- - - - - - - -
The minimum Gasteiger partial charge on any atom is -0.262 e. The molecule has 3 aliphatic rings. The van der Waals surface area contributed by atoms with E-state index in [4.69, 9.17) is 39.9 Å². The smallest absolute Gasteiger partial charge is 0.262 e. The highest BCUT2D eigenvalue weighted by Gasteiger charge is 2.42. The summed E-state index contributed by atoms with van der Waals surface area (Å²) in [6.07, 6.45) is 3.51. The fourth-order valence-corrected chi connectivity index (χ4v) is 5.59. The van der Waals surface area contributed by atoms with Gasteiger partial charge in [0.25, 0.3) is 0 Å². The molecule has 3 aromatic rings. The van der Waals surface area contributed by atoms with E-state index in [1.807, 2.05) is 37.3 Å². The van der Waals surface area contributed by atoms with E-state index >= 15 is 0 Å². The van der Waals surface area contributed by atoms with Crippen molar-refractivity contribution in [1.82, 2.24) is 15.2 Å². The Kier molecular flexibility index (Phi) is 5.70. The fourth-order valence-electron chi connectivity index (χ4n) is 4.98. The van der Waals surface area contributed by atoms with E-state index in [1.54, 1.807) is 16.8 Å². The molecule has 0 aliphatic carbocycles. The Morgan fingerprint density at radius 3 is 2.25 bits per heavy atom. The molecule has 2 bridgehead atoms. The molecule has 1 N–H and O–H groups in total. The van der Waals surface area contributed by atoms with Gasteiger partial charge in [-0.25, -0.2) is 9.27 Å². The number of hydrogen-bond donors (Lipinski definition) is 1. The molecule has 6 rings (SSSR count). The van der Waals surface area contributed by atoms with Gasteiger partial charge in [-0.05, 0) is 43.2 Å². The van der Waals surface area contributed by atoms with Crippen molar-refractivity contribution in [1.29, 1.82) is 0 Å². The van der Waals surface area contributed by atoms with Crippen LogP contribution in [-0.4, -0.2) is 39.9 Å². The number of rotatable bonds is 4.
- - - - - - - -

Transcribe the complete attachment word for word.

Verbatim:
The minimum Gasteiger partial charge on any atom is -0.262 e. The molecule has 3 aliphatic rings. The van der Waals surface area contributed by atoms with E-state index in [4.69, 9.17) is 39.9 Å². The smallest absolute Gasteiger partial charge is 0.262 e. The highest BCUT2D eigenvalue weighted by Gasteiger charge is 2.42. The summed E-state index contributed by atoms with van der Waals surface area (Å²) in [6.07, 6.45) is 3.51. The fourth-order valence-corrected chi connectivity index (χ4v) is 5.59. The van der Waals surface area contributed by atoms with Gasteiger partial charge in [0.25, 0.3) is 0 Å². The molecule has 3 aromatic rings. The van der Waals surface area contributed by atoms with E-state index in [1.807, 2.05) is 37.3 Å². The van der Waals surface area contributed by atoms with E-state index >= 15 is 0 Å². The van der Waals surface area contributed by atoms with Crippen molar-refractivity contribution in [1.82, 2.24) is 15.2 Å². The Kier molecular flexibility index (Phi) is 5.70. The fourth-order valence-electron chi connectivity index (χ4n) is 4.98. The van der Waals surface area contributed by atoms with E-state index in [1.54, 1.807) is 16.8 Å². The molecule has 0 aliphatic carbocycles. The Morgan fingerprint density at radius 3 is 2.25 bits per heavy atom. The molecule has 2 bridgehead atoms. The molecule has 1 N–H and O–H groups in total. The van der Waals surface area contributed by atoms with Gasteiger partial charge in [-0.25, -0.2) is 9.27 Å². The number of hydrogen-bond donors (Lipinski definition) is 1. The molecule has 6 rings (SSSR count). The van der Waals surface area contributed by atoms with Gasteiger partial charge in [-0.05, 0) is 43.2 Å². The van der Waals surface area contributed by atoms with Crippen molar-refractivity contribution in [1.29, 1.82) is 0 Å². The van der Waals surface area contributed by atoms with Crippen LogP contribution in [-0.4, -0.2) is 39.9 Å². The number of rotatable bonds is 4.